Quimbee logo
DMCA.com Protection Status
  • A
  • Armstrong v. Ledges Homeowners Association, …Armstrong v. Ledges Homeowners Association, Inc.
From our private database of 16,800+ case briefs...

Armstrong v. Ledges Homeowners Association, Inc.

Supreme Court of North Carolina
633 S.E.2d 78 (2006)


In 1988, Vogel Development Corporation (Vogel) developed a subdivision named Ledges. Ledges includes 49 property lots set along two public roads, but contains no other common areas or amenities. Vogel recorded a Declaration restricting the lots to single-family residential use, putting architectural controls in place, and providing for the establishment of a homeowners’ association. The Declaration did not contain any provision for the collection of dues or assessments. After Vogel began selling lots, he installed a lighted sign at the entrance, which required ongoing payment of a utility bill. Accordingly, Vogel included language in subsequent sale documents allowing the homeowners’ association to assess pro rata charges for the utility bill. Later, the board of directors of the Ledges Homeowners’ Association (Association) (defendant) adopted by-laws to allow the Association to collect assessments for common expenses and to put a lien on the lot of any owner who failed to pay an assessment. The pro rata share of the annual electrical bill for the community sign was approximately $7.20 per year. However, the Association billed the property owners $80-$100 per year for a range of expenses. In July 2003, the board amended the by-laws again, greatly expanding the Association’s powers and duties. In August 2003, the Armstrongs and the Moores (plaintiffs), both Ledges homeowners, asked to terminate their Association membership. In October 2003, the plaintiffs sued the Association and several homeowners (defendants) seeking a declaration that the amended by-laws were unenforceable. In November 2003, a majority of Association members adopted an Amended Declaration, which differed significantly from the original Declaration and authorized the assessment of fees for additional common expenses. The plaintiffs amended their complaint to claim the Amended Declaration was invalid and unenforceable. The trial court and the appellate court both found the Amended Declaration was valid and enforceable. The plaintiffs appealed.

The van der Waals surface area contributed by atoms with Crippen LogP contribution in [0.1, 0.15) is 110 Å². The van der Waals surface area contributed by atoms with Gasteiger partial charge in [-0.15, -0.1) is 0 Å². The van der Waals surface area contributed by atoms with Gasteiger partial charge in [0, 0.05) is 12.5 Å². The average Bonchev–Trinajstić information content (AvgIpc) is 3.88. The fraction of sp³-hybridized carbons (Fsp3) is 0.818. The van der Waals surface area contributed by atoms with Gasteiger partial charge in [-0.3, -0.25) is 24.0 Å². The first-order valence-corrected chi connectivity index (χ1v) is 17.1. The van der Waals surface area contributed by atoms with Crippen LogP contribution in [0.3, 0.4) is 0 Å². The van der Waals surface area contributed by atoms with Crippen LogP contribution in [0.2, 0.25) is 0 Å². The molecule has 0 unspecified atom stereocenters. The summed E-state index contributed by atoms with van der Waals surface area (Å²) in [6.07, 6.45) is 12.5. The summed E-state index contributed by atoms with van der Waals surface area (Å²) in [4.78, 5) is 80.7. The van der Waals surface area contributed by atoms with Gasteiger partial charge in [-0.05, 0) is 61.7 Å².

Rule of Law


Holding and Reasoning (Wainwright, J.)

What to do next…

  1. Unlock this case brief with a free (no-commitment) trial membership of Quimbee.

    You’ll be in good company: Quimbee is one of the most widely used and trusted sites for law students, serving more than 450,000 law students since 2011. Some law schools—such as Yale, Vanderbilt, Berkeley, and the University of Illinois—even subscribe directly to Quimbee for all their law students. Read our student testimonials.

  2. Learn more about Quimbee’s unique (and proven) approach to achieving great grades at law school.

    Quimbee is a company hell-bent on one thing: helping you get an “A” in every course you take in law school, so you can graduate at the top of your class and get a high-paying law job. We’re not just a study aid for law students; we’re the study aid for law students. Read more about Quimbee.

Here's why 450,000 law students have relied on our case briefs:

  • Written by law professors and practitioners, not other law students. 16,800 briefs, keyed to 224 casebooks. Top-notch customer support.
  • The right amount of information, includes the facts, issues, rule of law, holding and reasoning, and any concurrences and dissents.
  • Access in your classes, works on your mobile and tablet. Massive library of related video lessons and high quality multiple-choice questions.
  • Easy to use, uniform format for every case brief. Written in plain English, not in legalese. Our briefs summarize and simplify; they don’t just repeat the court’s language.

Questions & Answers

Have a question about this case?

Sign up for a free 7-day trial and ask it

Sign up for a FREE 7-day trial